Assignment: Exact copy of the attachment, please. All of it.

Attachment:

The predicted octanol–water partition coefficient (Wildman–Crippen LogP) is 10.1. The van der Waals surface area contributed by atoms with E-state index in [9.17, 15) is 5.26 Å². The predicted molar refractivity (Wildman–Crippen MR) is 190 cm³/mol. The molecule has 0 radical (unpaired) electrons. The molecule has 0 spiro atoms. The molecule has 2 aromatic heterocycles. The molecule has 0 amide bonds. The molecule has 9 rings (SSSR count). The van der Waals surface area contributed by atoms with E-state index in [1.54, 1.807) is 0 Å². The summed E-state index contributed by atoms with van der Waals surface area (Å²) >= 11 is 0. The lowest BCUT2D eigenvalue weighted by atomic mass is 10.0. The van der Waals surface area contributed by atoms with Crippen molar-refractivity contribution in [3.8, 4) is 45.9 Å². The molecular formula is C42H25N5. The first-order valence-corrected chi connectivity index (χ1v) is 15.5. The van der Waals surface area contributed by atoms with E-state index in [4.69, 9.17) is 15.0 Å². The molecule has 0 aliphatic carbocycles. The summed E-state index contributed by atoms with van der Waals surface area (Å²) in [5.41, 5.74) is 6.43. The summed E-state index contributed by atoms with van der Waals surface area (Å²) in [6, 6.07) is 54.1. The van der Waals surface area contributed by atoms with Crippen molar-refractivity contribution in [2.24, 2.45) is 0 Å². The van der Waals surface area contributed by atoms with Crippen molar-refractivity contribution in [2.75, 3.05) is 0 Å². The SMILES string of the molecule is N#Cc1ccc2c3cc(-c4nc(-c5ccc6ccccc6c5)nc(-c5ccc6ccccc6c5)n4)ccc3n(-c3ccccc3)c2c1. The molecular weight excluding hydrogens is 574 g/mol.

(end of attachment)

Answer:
The predicted octanol–water partition coefficient (Wildman–Crippen LogP) is 10.1. The van der Waals surface area contributed by atoms with E-state index in [9.17, 15) is 5.26 Å². The predicted molar refractivity (Wildman–Crippen MR) is 190 cm³/mol. The molecule has 0 radical (unpaired) electrons. The molecule has 0 spiro atoms. The molecule has 2 aromatic heterocycles. The molecule has 0 amide bonds. The molecule has 9 rings (SSSR count). The van der Waals surface area contributed by atoms with E-state index in [1.54, 1.807) is 0 Å². The summed E-state index contributed by atoms with van der Waals surface area (Å²) >= 11 is 0. The lowest BCUT2D eigenvalue weighted by atomic mass is 10.0. The van der Waals surface area contributed by atoms with Crippen molar-refractivity contribution in [3.8, 4) is 45.9 Å². The molecular formula is C42H25N5. The first-order valence-corrected chi connectivity index (χ1v) is 15.5. The van der Waals surface area contributed by atoms with E-state index in [4.69, 9.17) is 15.0 Å². The molecule has 0 aliphatic carbocycles. The summed E-state index contributed by atoms with van der Waals surface area (Å²) in [5.41, 5.74) is 6.43. The summed E-state index contributed by atoms with van der Waals surface area (Å²) in [6, 6.07) is 54.1. The van der Waals surface area contributed by atoms with Crippen molar-refractivity contribution in [2.24, 2.45) is 0 Å². The van der Waals surface area contributed by atoms with Crippen molar-refractivity contribution in [2.75, 3.05) is 0 Å². The SMILES string of the molecule is N#Cc1ccc2c3cc(-c4nc(-c5ccc6ccccc6c5)nc(-c5ccc6ccccc6c5)n4)ccc3n(-c3ccccc3)c2c1. The molecular weight excluding hydrogens is 574 g/mol.